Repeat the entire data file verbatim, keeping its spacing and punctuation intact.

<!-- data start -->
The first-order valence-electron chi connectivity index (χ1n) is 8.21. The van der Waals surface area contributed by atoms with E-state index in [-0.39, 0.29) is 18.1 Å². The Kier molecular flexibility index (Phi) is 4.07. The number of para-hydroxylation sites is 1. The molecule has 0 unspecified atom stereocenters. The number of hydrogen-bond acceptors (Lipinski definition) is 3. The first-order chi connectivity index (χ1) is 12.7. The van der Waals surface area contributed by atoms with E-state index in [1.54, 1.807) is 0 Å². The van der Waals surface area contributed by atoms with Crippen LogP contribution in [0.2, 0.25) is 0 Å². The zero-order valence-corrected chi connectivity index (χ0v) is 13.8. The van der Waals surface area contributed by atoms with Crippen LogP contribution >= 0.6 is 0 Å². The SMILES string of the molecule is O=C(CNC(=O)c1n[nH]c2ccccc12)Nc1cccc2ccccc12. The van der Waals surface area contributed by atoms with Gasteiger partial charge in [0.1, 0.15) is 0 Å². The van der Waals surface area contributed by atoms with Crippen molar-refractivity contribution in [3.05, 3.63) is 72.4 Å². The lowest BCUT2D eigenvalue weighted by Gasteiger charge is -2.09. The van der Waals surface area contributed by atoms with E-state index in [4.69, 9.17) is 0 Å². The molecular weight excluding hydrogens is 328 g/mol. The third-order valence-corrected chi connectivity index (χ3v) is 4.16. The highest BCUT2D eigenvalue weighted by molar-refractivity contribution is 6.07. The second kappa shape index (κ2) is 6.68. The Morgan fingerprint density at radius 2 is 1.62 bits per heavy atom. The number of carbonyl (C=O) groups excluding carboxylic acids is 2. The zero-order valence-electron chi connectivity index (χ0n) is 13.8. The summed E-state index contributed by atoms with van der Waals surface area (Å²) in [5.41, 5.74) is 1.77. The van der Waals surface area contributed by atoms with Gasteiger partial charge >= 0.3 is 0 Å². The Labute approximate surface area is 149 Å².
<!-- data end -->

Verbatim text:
The first-order valence-electron chi connectivity index (χ1n) is 8.21. The van der Waals surface area contributed by atoms with E-state index in [-0.39, 0.29) is 18.1 Å². The Kier molecular flexibility index (Phi) is 4.07. The number of para-hydroxylation sites is 1. The molecule has 0 unspecified atom stereocenters. The number of hydrogen-bond acceptors (Lipinski definition) is 3. The first-order chi connectivity index (χ1) is 12.7. The van der Waals surface area contributed by atoms with E-state index in [1.54, 1.807) is 0 Å². The van der Waals surface area contributed by atoms with Crippen LogP contribution in [0.2, 0.25) is 0 Å². The zero-order valence-corrected chi connectivity index (χ0v) is 13.8. The van der Waals surface area contributed by atoms with Crippen LogP contribution >= 0.6 is 0 Å². The SMILES string of the molecule is O=C(CNC(=O)c1n[nH]c2ccccc12)Nc1cccc2ccccc12. The van der Waals surface area contributed by atoms with Gasteiger partial charge in [0.1, 0.15) is 0 Å². The van der Waals surface area contributed by atoms with Crippen molar-refractivity contribution in [3.05, 3.63) is 72.4 Å². The lowest BCUT2D eigenvalue weighted by Gasteiger charge is -2.09. The van der Waals surface area contributed by atoms with E-state index in [4.69, 9.17) is 0 Å². The molecular weight excluding hydrogens is 328 g/mol. The third-order valence-corrected chi connectivity index (χ3v) is 4.16. The highest BCUT2D eigenvalue weighted by molar-refractivity contribution is 6.07. The second kappa shape index (κ2) is 6.68. The Morgan fingerprint density at radius 2 is 1.62 bits per heavy atom. The number of carbonyl (C=O) groups excluding carboxylic acids is 2. The zero-order valence-electron chi connectivity index (χ0n) is 13.8. The summed E-state index contributed by atoms with van der Waals surface area (Å²) in [5.41, 5.74) is 1.77. The van der Waals surface area contributed by atoms with Gasteiger partial charge >= 0.3 is 0 Å². The Labute approximate surface area is 149 Å².